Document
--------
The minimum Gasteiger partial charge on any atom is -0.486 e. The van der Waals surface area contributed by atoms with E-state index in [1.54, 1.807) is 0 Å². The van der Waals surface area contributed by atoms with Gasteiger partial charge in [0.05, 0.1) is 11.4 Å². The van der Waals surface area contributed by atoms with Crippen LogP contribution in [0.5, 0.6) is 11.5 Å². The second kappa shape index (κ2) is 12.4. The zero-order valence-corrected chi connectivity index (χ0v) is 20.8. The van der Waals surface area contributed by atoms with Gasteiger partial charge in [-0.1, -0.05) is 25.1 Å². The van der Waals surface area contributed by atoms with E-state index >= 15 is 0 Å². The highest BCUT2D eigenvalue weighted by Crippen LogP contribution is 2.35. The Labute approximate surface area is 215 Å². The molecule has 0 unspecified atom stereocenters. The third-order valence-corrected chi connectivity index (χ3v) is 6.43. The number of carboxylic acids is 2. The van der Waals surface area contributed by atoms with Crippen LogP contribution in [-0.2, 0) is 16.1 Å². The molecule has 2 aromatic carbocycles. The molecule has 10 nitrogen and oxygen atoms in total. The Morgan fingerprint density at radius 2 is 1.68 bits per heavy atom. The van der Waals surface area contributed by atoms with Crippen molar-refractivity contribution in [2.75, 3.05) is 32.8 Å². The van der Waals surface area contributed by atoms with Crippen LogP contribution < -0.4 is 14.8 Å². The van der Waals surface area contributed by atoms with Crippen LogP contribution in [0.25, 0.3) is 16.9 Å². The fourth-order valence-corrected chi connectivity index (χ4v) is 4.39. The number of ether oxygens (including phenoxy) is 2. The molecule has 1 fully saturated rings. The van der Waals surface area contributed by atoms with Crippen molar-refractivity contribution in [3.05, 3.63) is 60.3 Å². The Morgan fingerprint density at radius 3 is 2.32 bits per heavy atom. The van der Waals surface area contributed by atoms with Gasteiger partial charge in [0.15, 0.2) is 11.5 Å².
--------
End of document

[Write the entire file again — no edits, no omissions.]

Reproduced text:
The minimum Gasteiger partial charge on any atom is -0.486 e. The van der Waals surface area contributed by atoms with E-state index in [1.54, 1.807) is 0 Å². The van der Waals surface area contributed by atoms with Gasteiger partial charge in [0.05, 0.1) is 11.4 Å². The van der Waals surface area contributed by atoms with Crippen LogP contribution in [0.5, 0.6) is 11.5 Å². The second kappa shape index (κ2) is 12.4. The zero-order valence-corrected chi connectivity index (χ0v) is 20.8. The van der Waals surface area contributed by atoms with Gasteiger partial charge in [-0.1, -0.05) is 25.1 Å². The van der Waals surface area contributed by atoms with E-state index >= 15 is 0 Å². The highest BCUT2D eigenvalue weighted by Crippen LogP contribution is 2.35. The Labute approximate surface area is 215 Å². The molecule has 0 unspecified atom stereocenters. The third-order valence-corrected chi connectivity index (χ3v) is 6.43. The number of carboxylic acids is 2. The van der Waals surface area contributed by atoms with Crippen LogP contribution in [-0.2, 0) is 16.1 Å². The molecule has 2 aromatic carbocycles. The molecule has 10 nitrogen and oxygen atoms in total. The Morgan fingerprint density at radius 2 is 1.68 bits per heavy atom. The van der Waals surface area contributed by atoms with Crippen molar-refractivity contribution in [2.75, 3.05) is 32.8 Å². The van der Waals surface area contributed by atoms with Crippen LogP contribution < -0.4 is 14.8 Å². The van der Waals surface area contributed by atoms with Crippen LogP contribution in [0.25, 0.3) is 16.9 Å². The fourth-order valence-corrected chi connectivity index (χ4v) is 4.39. The number of ether oxygens (including phenoxy) is 2. The molecule has 1 fully saturated rings. The van der Waals surface area contributed by atoms with Crippen molar-refractivity contribution in [3.05, 3.63) is 60.3 Å². The Morgan fingerprint density at radius 3 is 2.32 bits per heavy atom. The van der Waals surface area contributed by atoms with Gasteiger partial charge in [0.15, 0.2) is 11.5 Å².